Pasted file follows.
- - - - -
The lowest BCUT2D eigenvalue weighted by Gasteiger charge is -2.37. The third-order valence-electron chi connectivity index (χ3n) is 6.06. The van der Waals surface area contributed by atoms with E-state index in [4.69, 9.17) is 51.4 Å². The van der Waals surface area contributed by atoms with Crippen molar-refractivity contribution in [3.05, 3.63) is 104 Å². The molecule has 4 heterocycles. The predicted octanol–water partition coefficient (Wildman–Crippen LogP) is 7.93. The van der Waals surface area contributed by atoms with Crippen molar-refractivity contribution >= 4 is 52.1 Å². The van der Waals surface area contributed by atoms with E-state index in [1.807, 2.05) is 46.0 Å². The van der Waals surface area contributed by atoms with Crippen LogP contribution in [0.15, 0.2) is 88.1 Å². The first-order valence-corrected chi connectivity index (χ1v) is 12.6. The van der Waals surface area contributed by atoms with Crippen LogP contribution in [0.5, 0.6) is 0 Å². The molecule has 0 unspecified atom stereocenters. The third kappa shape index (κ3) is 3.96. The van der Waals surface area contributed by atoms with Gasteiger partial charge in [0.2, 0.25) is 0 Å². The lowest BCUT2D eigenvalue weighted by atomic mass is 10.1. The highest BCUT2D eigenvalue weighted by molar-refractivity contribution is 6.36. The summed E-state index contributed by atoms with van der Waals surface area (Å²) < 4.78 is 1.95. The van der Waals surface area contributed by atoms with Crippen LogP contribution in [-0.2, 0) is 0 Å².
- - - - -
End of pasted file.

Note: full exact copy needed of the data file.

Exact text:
The lowest BCUT2D eigenvalue weighted by Gasteiger charge is -2.37. The third-order valence-electron chi connectivity index (χ3n) is 6.06. The van der Waals surface area contributed by atoms with E-state index in [4.69, 9.17) is 51.4 Å². The van der Waals surface area contributed by atoms with Crippen molar-refractivity contribution in [3.05, 3.63) is 104 Å². The molecule has 4 heterocycles. The predicted octanol–water partition coefficient (Wildman–Crippen LogP) is 7.93. The van der Waals surface area contributed by atoms with Crippen molar-refractivity contribution >= 4 is 52.1 Å². The van der Waals surface area contributed by atoms with E-state index in [1.807, 2.05) is 46.0 Å². The van der Waals surface area contributed by atoms with Crippen LogP contribution in [0.15, 0.2) is 88.1 Å². The first-order valence-corrected chi connectivity index (χ1v) is 12.6. The van der Waals surface area contributed by atoms with Crippen LogP contribution in [0.5, 0.6) is 0 Å². The molecule has 0 unspecified atom stereocenters. The third kappa shape index (κ3) is 3.96. The van der Waals surface area contributed by atoms with Gasteiger partial charge in [0.2, 0.25) is 0 Å². The lowest BCUT2D eigenvalue weighted by atomic mass is 10.1. The highest BCUT2D eigenvalue weighted by molar-refractivity contribution is 6.36. The summed E-state index contributed by atoms with van der Waals surface area (Å²) < 4.78 is 1.95. The van der Waals surface area contributed by atoms with Crippen LogP contribution in [-0.2, 0) is 0 Å².